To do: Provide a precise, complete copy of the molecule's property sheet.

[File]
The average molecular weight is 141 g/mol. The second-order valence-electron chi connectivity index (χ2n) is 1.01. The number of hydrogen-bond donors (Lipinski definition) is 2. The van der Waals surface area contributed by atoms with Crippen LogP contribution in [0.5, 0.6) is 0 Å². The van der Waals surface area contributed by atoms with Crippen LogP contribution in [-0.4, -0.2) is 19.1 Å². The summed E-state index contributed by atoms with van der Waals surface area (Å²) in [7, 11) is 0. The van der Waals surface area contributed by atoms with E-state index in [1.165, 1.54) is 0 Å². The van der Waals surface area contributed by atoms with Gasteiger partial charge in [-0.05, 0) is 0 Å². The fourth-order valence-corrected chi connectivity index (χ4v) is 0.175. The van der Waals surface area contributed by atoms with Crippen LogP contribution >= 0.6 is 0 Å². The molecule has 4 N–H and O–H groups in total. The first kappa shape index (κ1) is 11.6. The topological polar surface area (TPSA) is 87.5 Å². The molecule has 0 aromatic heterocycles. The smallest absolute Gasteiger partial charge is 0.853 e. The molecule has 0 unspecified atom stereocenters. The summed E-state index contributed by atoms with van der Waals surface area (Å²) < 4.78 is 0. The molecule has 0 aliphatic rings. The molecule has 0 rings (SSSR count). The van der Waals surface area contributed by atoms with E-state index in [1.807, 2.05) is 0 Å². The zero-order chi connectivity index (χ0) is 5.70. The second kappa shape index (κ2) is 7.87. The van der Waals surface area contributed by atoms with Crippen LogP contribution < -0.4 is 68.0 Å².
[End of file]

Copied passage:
The average molecular weight is 141 g/mol. The second-order valence-electron chi connectivity index (χ2n) is 1.01. The number of hydrogen-bond donors (Lipinski definition) is 2. The van der Waals surface area contributed by atoms with Crippen LogP contribution in [0.5, 0.6) is 0 Å². The van der Waals surface area contributed by atoms with Crippen LogP contribution in [-0.4, -0.2) is 19.1 Å². The summed E-state index contributed by atoms with van der Waals surface area (Å²) in [7, 11) is 0. The van der Waals surface area contributed by atoms with E-state index in [1.165, 1.54) is 0 Å². The van der Waals surface area contributed by atoms with Gasteiger partial charge in [-0.05, 0) is 0 Å². The fourth-order valence-corrected chi connectivity index (χ4v) is 0.175. The van der Waals surface area contributed by atoms with Crippen LogP contribution >= 0.6 is 0 Å². The molecule has 4 N–H and O–H groups in total. The first kappa shape index (κ1) is 11.6. The topological polar surface area (TPSA) is 87.5 Å². The molecule has 0 aromatic heterocycles. The smallest absolute Gasteiger partial charge is 0.853 e. The molecule has 0 unspecified atom stereocenters. The summed E-state index contributed by atoms with van der Waals surface area (Å²) < 4.78 is 0. The molecule has 0 aliphatic rings. The molecule has 0 rings (SSSR count). The van der Waals surface area contributed by atoms with E-state index in [1.807, 2.05) is 0 Å². The zero-order chi connectivity index (χ0) is 5.70. The second kappa shape index (κ2) is 7.87. The van der Waals surface area contributed by atoms with Crippen LogP contribution < -0.4 is 68.0 Å².